2020_wmot_website_header.png
WMOT 89.5 | LISTENER-POWERED RADIO INDEPENDENT AMERICAN ROOTS
Play Live Radio
Next Up:
0:00
0:00
Available On Air Stations
Liner Notes

First Listen: Tré Burt’s You, Yeah, You

Tre Burt
Courtesy of the Artist
/
Tré Burt

Sacramento-based folk artist Tré Burt just dropped his new record, You, Yeah, You this past Friday, August 27th on John Prine’s Oh Boy Records. The title is an attention grabber, and that’s what Tré Burt is doing here with his sophomore record.

Tre Burt Album Art You, Yeah, You

Sacramento-based folk artist Tré Burt just dropped his new record, You, Yeah, You this past Friday, August 27th on John Prine’s Oh Boy Records. The title is an attention grabber, and that’s what Tré Burt is doing here with his sophomore record.

The album title was pulled from the track “Sweet Misery:” you, yeah, you, who else am I talking to? The concept of misery is personified in that tune, as Sweet Misery is omnipresent, ever-ready for embrace but denied in the name of mental peace. A vanilla ice cream cone with sprinkles melts as it serves as a projector screen of images of bombs and hearts.

The most important track by far is “By the Jasmine” which could be considered a follow-up to his single, “Under the Devil’s Knee.” Burt released the latter, accompanied by Allison Russell, Leyla McCalla and Sunny War in September 2020. The title references the murder of George Floyd, with verses dedicated to narrating the lives and murders of Eric Garner and Breonna Taylor.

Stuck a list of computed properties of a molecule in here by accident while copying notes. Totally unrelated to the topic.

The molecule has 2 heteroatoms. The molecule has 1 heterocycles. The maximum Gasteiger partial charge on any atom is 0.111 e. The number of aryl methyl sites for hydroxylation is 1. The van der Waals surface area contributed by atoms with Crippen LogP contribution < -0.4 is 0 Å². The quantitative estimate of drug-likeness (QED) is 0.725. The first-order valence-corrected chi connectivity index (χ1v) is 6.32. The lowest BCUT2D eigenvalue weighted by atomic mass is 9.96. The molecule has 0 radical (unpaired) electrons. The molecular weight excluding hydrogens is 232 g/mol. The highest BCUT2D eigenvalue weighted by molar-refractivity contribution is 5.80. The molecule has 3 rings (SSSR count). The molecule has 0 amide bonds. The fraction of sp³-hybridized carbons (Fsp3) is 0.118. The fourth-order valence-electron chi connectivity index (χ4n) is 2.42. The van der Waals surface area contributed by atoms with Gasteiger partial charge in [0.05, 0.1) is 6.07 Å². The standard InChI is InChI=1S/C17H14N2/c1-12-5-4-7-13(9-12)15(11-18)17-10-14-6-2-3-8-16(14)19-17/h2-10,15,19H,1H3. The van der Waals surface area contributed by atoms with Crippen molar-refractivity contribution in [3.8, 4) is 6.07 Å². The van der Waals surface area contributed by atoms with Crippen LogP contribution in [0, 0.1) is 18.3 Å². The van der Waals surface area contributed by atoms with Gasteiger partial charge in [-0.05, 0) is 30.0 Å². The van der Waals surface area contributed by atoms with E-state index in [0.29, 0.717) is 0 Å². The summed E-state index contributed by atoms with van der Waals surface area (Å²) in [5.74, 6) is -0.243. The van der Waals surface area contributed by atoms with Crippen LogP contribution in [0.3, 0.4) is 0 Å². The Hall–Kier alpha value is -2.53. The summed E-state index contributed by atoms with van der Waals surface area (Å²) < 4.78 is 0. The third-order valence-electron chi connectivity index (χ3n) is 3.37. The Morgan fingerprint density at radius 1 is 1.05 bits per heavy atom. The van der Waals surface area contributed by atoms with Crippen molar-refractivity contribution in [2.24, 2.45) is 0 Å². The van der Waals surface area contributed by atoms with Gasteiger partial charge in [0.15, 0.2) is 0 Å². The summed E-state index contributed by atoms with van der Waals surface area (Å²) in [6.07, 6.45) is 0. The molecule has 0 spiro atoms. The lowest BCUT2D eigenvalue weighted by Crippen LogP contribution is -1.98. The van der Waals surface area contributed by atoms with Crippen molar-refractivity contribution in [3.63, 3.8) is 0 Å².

“By the Jasmine” is a narrative tune where a Black man named Dante goes walking in his neighborhood at night because he can’t sleep, and a white jogger named Karen calls the cops on him and he ends up dead. It’s a good-vs-evil story where sadly, but unsurprisingly, good never had a chance and evil, thy name is Karen.

Tré Burt is often compared to John Prine and Bob Dylan, but Burt himself has said that he draws more from Mississippi John Hurt and Elizabeth Cotten. To be sure, he stands among them as a brilliant storyteller and songwriter. To wit: Elizabeth Cotten wrote the oft-covered tune “Freight Train” when she was a teenager growing up in North Carolina in the early 20th Century. And we can’t ignore the influence of blues and folk legends like Furry Lewis, whose song “Good Morning Judge” tells the first person story of a Black man falsely accused of crimes: they arrest me for forgery/I can’t even write my name, as well as the Mississippi Sheiks, a pre-WWII string band, who wrote a song about police brutality as far back as the 1930s.

But is it even necessary to compare? I think Tré Burt is doing his own thing. He’s making important work, on his own terms. In a recent interview with Iowa Public Radio, Tré Burt said that he considers himself an earthbound field reporter whose songs are his correspondence with “the mothership.” He’s not asking to be pulled aboard, he’s just beaming up the truth.

Tré Burt will be joining Jessie Scott for Words and Music this Wednesday, September 1st. Listen live at 4pm or stream the video at NPR Live Sessions.